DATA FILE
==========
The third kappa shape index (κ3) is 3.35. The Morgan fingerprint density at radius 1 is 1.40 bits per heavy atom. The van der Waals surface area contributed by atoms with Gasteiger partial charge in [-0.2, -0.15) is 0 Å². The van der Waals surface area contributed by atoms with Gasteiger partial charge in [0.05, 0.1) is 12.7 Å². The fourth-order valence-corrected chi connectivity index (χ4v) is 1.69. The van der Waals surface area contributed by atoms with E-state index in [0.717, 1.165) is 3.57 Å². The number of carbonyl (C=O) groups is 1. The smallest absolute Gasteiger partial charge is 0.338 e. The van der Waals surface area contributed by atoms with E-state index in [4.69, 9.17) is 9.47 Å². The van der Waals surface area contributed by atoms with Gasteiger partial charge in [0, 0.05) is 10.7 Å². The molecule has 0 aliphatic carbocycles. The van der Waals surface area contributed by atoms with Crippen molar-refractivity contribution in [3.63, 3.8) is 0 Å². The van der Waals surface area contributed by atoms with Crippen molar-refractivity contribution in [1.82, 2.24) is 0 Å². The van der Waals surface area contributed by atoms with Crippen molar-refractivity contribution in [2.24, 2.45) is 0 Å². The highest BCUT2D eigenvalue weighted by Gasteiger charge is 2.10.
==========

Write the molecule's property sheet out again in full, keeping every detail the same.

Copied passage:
The third kappa shape index (κ3) is 3.35. The Morgan fingerprint density at radius 1 is 1.40 bits per heavy atom. The van der Waals surface area contributed by atoms with Gasteiger partial charge in [-0.2, -0.15) is 0 Å². The van der Waals surface area contributed by atoms with Gasteiger partial charge in [0.05, 0.1) is 12.7 Å². The fourth-order valence-corrected chi connectivity index (χ4v) is 1.69. The van der Waals surface area contributed by atoms with E-state index in [0.717, 1.165) is 3.57 Å². The number of carbonyl (C=O) groups is 1. The smallest absolute Gasteiger partial charge is 0.338 e. The van der Waals surface area contributed by atoms with E-state index in [4.69, 9.17) is 9.47 Å². The van der Waals surface area contributed by atoms with Gasteiger partial charge in [0, 0.05) is 10.7 Å². The molecule has 0 aliphatic carbocycles. The van der Waals surface area contributed by atoms with Crippen molar-refractivity contribution in [3.63, 3.8) is 0 Å². The van der Waals surface area contributed by atoms with Crippen molar-refractivity contribution in [1.82, 2.24) is 0 Å². The van der Waals surface area contributed by atoms with Crippen molar-refractivity contribution in [2.24, 2.45) is 0 Å². The highest BCUT2D eigenvalue weighted by Gasteiger charge is 2.10.